The area that is now Slovakia, a small nation in Central Europe, was formerly a portion of the Czech Republic. This nation has grown to be well-liked by tourists and expats since its independence in 1993. Slovakia is doing remarkably well economically and development-wise, and it has a remarkably rich and diverse natural and cultural heritage. People from all over the world who are looking for a high standard of living in a new nation are drawn to this combination. These are the primary motives for moving to Slovakia.
Slovakia’s cuisine is surprisingly diverse for such a tiny nation. You’ll like learning about the regional food, which varies from one region to the next, especially if you enjoy meat and dairy. Even if some of the traditional sweets are hard to get commercially, the local meats and cheeses are delectable, and some native sweets are worth tasting. Additionally, you’ll have the opportunity to sample cuisines from Slovakia’s neighbors, the Czech Republic, Austria, Hungary, Ukraine, and Poland, as well as regional cuisine that has been influenced by these nations’ culinary traditions.
Drinks from Slovakia deserve to be mentioned separately. The first is Kofola, which is frequently inaccurately referred to as the regional Coca-Cola. But going into it with that mindset will almost surely you hate it. Kofola is a distinctive and distinct beverage from the more well-known international colas, and both tourists and expats enjoy it and frequently bring some bottles home. There are further local non-alcoholic drinks to investigate. The wines, beers, and spirits, however, are the most intriguing. Naturally, Slovakia has an abundance of fantastic Czech beer, but the regional beers are also excellent, despite not being as well known. Although it is frequently of excellent quality, Slovak wine is also not well known outside of the nation. There is also a range of homebrewed alcoholic beverages, as well as Slovak brandies, vodkas, liqueurs, and other spirits.
The cost of living
Slovakia has one of the lowest costs of living in Europe compared to the majority of other developed, economically sound nations. The cost of living in the country may not be as low as it once was, but you can still enjoy a respectable standard of life, discover the local cuisine, drink, and culture, and take a short trip throughout the nation without spending all of your money.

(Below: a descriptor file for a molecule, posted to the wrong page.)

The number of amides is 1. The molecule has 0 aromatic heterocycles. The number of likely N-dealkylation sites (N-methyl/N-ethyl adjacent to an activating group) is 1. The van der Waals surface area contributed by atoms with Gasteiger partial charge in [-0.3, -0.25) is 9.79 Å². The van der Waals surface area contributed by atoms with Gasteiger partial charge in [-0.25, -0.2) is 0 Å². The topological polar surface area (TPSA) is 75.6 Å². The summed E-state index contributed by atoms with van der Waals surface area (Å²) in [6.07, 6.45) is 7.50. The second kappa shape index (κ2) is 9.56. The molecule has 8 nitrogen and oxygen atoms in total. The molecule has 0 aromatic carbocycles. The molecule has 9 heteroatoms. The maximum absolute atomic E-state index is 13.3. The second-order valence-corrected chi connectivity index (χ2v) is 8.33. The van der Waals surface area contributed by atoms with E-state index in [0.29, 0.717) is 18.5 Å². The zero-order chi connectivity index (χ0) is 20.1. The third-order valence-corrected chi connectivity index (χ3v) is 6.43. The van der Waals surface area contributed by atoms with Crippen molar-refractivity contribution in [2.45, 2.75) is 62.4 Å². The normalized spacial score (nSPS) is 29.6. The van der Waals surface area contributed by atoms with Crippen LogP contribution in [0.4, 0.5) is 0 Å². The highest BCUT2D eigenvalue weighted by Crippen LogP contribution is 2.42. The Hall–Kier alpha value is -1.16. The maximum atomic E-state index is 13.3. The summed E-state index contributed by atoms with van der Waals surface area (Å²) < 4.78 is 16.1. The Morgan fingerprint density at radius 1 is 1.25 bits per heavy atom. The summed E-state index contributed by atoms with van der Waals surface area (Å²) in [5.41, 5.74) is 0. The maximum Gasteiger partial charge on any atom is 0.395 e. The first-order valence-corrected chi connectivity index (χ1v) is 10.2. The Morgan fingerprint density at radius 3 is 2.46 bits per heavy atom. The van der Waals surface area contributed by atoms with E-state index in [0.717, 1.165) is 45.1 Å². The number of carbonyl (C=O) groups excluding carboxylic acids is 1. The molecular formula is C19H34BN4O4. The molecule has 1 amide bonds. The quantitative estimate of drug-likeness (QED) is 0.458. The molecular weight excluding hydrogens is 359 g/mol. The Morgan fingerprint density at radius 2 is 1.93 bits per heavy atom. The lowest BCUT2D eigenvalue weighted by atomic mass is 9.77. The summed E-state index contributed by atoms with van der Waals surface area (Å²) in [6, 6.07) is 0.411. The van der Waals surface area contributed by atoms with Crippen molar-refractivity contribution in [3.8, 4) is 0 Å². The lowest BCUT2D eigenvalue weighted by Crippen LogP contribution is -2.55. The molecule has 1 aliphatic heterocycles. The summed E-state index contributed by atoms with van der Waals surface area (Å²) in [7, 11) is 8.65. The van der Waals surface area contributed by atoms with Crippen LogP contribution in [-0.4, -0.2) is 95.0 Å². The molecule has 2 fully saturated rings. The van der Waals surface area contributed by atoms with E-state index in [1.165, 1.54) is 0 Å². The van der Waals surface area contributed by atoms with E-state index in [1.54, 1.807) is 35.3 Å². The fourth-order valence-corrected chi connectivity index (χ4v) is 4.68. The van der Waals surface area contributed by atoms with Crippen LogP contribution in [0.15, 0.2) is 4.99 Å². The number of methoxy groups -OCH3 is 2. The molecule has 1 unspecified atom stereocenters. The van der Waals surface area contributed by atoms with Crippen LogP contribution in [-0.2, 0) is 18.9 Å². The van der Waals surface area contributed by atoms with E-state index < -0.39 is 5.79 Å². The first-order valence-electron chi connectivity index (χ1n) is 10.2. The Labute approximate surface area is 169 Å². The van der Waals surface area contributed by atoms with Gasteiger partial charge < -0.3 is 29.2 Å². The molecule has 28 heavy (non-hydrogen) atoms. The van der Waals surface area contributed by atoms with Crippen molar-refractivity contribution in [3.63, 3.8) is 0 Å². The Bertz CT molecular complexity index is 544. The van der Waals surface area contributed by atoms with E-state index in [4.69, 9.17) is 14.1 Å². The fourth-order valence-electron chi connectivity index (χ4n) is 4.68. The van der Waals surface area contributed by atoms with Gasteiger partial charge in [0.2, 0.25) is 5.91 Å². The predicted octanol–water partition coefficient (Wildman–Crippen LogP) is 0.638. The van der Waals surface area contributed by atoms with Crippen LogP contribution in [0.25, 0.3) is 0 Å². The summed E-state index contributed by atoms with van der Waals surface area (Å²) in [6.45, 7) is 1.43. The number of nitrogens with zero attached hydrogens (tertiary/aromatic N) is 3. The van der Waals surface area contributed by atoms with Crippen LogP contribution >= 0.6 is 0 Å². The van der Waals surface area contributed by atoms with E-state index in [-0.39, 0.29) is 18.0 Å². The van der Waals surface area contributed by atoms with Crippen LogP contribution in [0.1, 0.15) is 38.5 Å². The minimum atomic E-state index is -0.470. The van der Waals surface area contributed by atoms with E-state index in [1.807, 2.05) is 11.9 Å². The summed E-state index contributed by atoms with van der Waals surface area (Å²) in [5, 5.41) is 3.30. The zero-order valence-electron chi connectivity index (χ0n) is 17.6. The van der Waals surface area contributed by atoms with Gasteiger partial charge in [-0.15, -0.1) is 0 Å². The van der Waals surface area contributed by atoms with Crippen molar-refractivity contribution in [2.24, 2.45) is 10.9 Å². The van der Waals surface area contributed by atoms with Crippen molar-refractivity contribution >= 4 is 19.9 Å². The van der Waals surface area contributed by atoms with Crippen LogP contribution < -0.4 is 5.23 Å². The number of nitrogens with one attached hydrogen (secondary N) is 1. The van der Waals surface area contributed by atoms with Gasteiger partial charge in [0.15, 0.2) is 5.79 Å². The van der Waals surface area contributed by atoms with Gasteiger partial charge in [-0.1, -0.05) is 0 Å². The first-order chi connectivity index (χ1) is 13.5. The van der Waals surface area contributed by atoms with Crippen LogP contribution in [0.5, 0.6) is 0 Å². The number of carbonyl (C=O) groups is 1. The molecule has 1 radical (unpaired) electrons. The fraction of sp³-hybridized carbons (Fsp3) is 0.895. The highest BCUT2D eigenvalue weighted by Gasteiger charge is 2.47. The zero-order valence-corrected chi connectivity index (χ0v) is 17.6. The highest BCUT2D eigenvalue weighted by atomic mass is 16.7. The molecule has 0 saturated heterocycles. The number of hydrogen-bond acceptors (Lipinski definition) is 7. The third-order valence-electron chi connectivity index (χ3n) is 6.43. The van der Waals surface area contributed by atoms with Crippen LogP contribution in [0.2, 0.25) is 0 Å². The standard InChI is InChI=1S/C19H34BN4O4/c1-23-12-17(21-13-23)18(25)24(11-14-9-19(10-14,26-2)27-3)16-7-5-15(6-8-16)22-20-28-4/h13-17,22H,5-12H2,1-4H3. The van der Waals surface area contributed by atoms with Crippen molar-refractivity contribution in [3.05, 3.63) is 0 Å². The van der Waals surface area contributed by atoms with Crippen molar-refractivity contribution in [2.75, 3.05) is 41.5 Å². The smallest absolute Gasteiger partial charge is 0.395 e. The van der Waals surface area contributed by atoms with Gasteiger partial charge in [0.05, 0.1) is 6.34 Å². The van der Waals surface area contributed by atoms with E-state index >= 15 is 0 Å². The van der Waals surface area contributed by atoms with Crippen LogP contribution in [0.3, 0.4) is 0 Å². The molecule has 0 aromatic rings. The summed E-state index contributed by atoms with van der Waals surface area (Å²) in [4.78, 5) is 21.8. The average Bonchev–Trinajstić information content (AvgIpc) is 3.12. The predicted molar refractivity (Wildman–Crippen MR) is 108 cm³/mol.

The countryside and scenery of Slovakia
Slovakia lacks beaches because it is a landlocked country, but it more than makes up for that with stunning mountains. Nearly all of the area is covered by mountains, and there are numerous hiking and skiing areas, national parks, and beautiful lakes and rivers. Since most of the main places are conveniently connected by train and the climate is generally mild, traveling is relatively easy and convenient. There are many castles, cathedrals, and other historic buildings to view in addition to the country’s natural splendor.
The country’s location in Europe
Slovakia has plenty to recommend it for itself; it doesn’t need accolades for its neighbors. But while you’re situated here, you’ll have the chance to travel to all the nearby nations conveniently, affordably, and fast. You’ll very likely be able to manage quick journeys to the Czech Republic, Austria, Hungary, Ukraine, and Poland, as well as other European nations that are a little further distant, wherever you live in Slovakia. Many of Europe’s most famous cities are close enough together for a convenient weekend getaway.
Slovakia is unquestionably a choice worth taking into consideration if you’re seeking a new place to call home. To be fair, though, let’s mention one factor that might make it a poor decision: pollution. Slovakia has ranked ahead of only Poland and Bulgaria in a recent study on the quality of the air in Europe, near the bottom of the list. Of course, the quality of the air varies from place to place; the air in the mountains is typically the best, while the air in cities is typically the worst. However, the majority of expats live in urban areas, and if you have young children, Slovakia might not be the best place for you.